Advice the directors of Finance Pty Ltd that their chances of success in successfully claiming the tax deduction for the bad debt arising from the failed business project undertaken by Iron Ore Ltd.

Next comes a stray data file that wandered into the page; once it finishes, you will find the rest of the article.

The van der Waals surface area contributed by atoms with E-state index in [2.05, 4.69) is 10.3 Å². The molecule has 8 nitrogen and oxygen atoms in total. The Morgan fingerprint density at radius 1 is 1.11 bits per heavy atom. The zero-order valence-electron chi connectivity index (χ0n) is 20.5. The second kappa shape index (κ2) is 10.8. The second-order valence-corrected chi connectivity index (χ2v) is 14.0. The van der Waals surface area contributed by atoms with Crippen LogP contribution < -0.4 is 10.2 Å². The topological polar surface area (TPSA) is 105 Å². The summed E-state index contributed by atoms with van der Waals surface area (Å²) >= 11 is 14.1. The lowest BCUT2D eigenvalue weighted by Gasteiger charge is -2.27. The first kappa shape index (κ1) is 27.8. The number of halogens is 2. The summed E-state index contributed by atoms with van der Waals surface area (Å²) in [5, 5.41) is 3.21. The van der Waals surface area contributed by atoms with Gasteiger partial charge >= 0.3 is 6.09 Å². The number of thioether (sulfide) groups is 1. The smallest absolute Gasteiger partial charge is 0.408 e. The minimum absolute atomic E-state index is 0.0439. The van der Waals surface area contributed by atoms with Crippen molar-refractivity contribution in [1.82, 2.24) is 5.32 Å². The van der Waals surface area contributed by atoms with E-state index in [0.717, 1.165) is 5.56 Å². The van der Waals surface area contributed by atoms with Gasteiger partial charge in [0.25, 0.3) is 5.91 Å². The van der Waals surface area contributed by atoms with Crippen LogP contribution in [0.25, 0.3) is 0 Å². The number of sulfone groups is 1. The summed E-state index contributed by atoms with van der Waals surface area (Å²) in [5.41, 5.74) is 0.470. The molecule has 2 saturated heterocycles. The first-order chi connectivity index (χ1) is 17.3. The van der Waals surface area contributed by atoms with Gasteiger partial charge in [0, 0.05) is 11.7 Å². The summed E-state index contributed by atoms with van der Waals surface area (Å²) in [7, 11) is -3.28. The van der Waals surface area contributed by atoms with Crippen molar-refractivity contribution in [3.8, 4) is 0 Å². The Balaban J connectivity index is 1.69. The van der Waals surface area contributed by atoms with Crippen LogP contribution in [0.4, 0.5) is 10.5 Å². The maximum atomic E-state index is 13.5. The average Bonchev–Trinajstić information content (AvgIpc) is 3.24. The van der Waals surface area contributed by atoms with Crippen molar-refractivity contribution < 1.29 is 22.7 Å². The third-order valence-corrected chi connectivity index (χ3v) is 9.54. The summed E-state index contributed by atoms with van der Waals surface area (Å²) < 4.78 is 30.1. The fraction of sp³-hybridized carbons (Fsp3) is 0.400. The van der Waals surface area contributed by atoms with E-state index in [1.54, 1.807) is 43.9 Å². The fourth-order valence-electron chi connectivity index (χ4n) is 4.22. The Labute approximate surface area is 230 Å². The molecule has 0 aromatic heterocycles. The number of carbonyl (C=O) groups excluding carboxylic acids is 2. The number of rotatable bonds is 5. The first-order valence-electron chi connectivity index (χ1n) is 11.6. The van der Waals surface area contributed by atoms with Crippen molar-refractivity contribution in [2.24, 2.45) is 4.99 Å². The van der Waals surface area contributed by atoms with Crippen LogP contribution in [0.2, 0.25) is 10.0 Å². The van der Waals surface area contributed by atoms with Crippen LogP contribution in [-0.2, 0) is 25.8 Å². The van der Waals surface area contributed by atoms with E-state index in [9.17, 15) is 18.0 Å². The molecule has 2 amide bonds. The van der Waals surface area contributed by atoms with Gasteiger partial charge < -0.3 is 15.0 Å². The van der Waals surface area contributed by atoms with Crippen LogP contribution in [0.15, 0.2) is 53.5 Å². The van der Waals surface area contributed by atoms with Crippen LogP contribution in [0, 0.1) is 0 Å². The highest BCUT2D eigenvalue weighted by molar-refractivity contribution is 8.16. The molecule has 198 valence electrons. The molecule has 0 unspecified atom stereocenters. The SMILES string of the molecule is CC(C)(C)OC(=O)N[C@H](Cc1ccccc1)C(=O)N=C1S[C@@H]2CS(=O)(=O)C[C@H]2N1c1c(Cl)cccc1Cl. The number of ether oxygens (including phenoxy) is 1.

The Finance Pty Ltd comes within the definition of “subsidiary” in s 46 of the Corporations Act 2001. Firstly, Iron Ore Ltd, as the parent company, controls the composition of the first body’s board: the five directors of the Finance Pty Ltd are come from the Board of the Iron Ore Ltd; therefore, it is actually controlled by Iron Ore Ltd. Moreover, since Finance Pty Ltd is wholly owned by Iron Ore Ltd, it is in a position to cast more than one-half of the maximum votes at the first body’s general meeting. Furthermore, Iron Ore Ltd and Finance Pty Ltd also satisfy the requirements of “body corporate” under s 50. Although the fact that the corporate group is one entity from an economic perspective, however, under s 50 of the Corporations Act 2001 that two companies within the corporate group should be treated as two separate legal entities at common law. Therefore, the corporate veil principle in Salomon v Salomon and the veil in corporate groups in cases such as Industrial Equity Ltd v Blackburn and Walker v Wimborne generally apply. According to Peter, veil-piercing claims 40.18% succeed of the time. Although only less than half rate of successful claim, in the present case, as the position on the Finance Pty Ltd, we can conclude that, Iron Ore Ltd and Finance Pty Ltd are separate legal entity, according to Henry, even though two corporations are in the common control, they are still normally regarded as separate legal entity. As a result, Finance Pty Ltd can write off the loan to Iron Ore as a bad debt and claimed a tax deduction. Commissioner of Tax will most likely argue the agency relationship between Iron Pty Ltd and Finance Pty Ltd and lift the veil in corporate group to reject the tax deduction.